Michigan Dairy Review
home about events links archives reprints contact

RSS RSS/ATOM feed

virtual dairy cattle encyclopedia of reproduction

cornpicker
CornPicker for Silage Hybrids


spartan nutrient cycle card


July 2007

Partnerships: Producers and MSU Extension Educators Work Together

Jacob McCarthy
Dept. of Animal Science

Stamp and Thomas

Tom and Deanna Stamp grew up on dairy farms. After marrying, they began a crop farm together, but before long found themselves returning to dairy. They turned to Michigan State University Extension when they began building their lives around their Marlette dairy farm in 1976, and continue to use Extension to strengthen their business today.
“Tom and I were crop farmers before we came back to the dairy and we were using Extension at that time but it probably intensified when we came back to dairy because there were a lot of new things we needed to get back up-to-speed on,” said Deanna. “Any class that was available we worked with.”

Today, the Stamps milk 200 cows and farm 3800 acres. They’ve consulted with Extension Educator Craig Thomas on many issues since he came to the area in 1995, and, with more questions surrounding dairying than ever, they’re unlikely to stop any time soon.
One of the areas the Stamps and Thomas have collaborated on is cost of production analysis. Each year they sit down and work to attach a price tag to each aspect of dairy farming.

“Because we’ve got a fairly large cash crop along with the dairy it’s really hard to weed out all the numbers into any sensible bookkeeping” Deanna said. “But I think we come up with a pretty accurate picture of what our costs are.

“This is a business, it takes a lot of equity and margins are often not as wide as you’d like them to be. Craig gives us a sounding board to help us look in depth at our financial situation. The bottom line is you’ve got to know your cost of production.”

Deanna said it has also been helpful to have Tom involved in a milk marketing group organized by Thomas that meets monthly in Sandusky.
“That’s been a valuable tool for farmers groups and it’s really grown,” she said. “The ability to [use the futures] market is fairly new to dairy farmers and so there’s a big learning curve. You’ve got the experience there that understands what’s happening in the market.”

Beyond simply being a source of knowledgeable information provided by Thomas and MSU Extension Director in Ogemaw County Fred Hinkley, though, Deanna said the meeting also creates a sense of solidarity and support among participants, valuable commodities when trying to make markets work for farmers.

“If you’re going to get into the futures market it’s a lot easier to make a decision if you’ve got a group around you that thinks the same way. People to bounce your ideas off of and then if you make the decision to place a position you’re either not alone in it or you’re sure of it from discussing it so much.”

As Deanna and Tom watch two of their children and three nephews get started in dairying, they know they likely won’t be milking cows forever. Two years ago they bought a nearby dairy that a younger generation will soon take ownership of, and Deanna said when that happens, she and Tom might refine their practice.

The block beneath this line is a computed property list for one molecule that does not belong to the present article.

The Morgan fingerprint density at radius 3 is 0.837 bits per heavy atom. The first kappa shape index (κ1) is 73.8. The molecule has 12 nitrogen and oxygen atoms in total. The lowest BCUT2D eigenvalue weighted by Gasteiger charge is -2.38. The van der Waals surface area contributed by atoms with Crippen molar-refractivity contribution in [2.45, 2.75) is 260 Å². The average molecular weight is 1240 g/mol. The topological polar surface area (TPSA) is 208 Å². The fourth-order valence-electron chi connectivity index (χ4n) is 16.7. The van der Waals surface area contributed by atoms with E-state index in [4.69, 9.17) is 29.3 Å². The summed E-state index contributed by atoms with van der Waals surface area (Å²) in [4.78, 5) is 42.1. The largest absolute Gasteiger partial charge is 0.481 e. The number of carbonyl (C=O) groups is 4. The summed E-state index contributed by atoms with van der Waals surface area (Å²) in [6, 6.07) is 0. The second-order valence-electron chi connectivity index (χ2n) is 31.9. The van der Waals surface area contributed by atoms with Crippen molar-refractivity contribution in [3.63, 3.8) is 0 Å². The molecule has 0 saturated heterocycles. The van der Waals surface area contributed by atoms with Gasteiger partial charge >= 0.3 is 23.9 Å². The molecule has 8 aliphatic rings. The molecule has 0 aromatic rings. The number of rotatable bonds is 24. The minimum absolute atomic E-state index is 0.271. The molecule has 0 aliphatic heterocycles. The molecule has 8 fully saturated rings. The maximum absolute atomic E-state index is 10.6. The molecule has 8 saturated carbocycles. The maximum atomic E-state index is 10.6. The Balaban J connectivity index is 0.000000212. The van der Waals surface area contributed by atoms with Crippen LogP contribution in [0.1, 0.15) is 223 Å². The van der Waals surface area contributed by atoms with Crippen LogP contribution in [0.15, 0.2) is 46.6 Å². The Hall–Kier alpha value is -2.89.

“Our thought is we’ll work out of milking cows and while they milk cows we’ll take care of the heifers and dry cows here,” she said. “That’s our long-range plan.”

Specializing in just a few aspects of dairying is a strategy Deanna said she has seen modeled by successful immigrant farms in the area, especially those run by producers from The Netherlands. Likewise, Craig said it’s a tactic he’s seeing other producers employ in an effort to streamline their businesses.

“There have been a ton of former dairy farmers that were at an age of investing a lot into the dairy business and didn’t want the grind of the 7 day work week and started raising heifers and forages,” he said.

Thomas said one thing he’s learned is that every farm is different, and that decisions like how to address changing regulations or other capital-intensive improvements can only be made by those immediately affected.

“You provide people with the best information and say, ‘these are your options,’” he said. “If they face a less than economical situation I let them know what it’s costing them and then let them make the decision.”
The Stamps say that process has worked for them. “A lot of times if we were making decisions that were based only on economics we’d be doing things a lot differently than we are now,” said Deanna. “Craig’s been good about helping us with the things we can change and accepting the things we can’t.”

With all of the advice he has coming in from nutritionists and crop specialists, Tom said it’s reassuring to be able to tap Thomas, too.
“We’ve got a lot of confidence in Craig. We make decisions that amount to $20,000, so it gives us somebody to pick on their expertise. Somebody on the outside we have a lot of confidence in.”

 

 

 

current

Weathering the Storm
Sound planning for tough economic times.

Michigan Dairying: Progresive
Dairy plays a large role in Michigan's economy.

Sustainability Challenge
An opinion of michigan Dairying.

Bark Filter Mounds
A potential wastewater treatment method.

Having to Dismiss
The involuntary termination of an employee's employment.

Processed Chesse
What is that stuff, anyway?

Scholarships
Over $100,000 awarded to dairy students.

AAI Director
Research to reality: Science impacts lives.

Milk Market
Feed costs big story in 2008.

Michigan Biosecurity
STOP Sign campaign to START.

Spring Fertility
Tips for Management in Forages.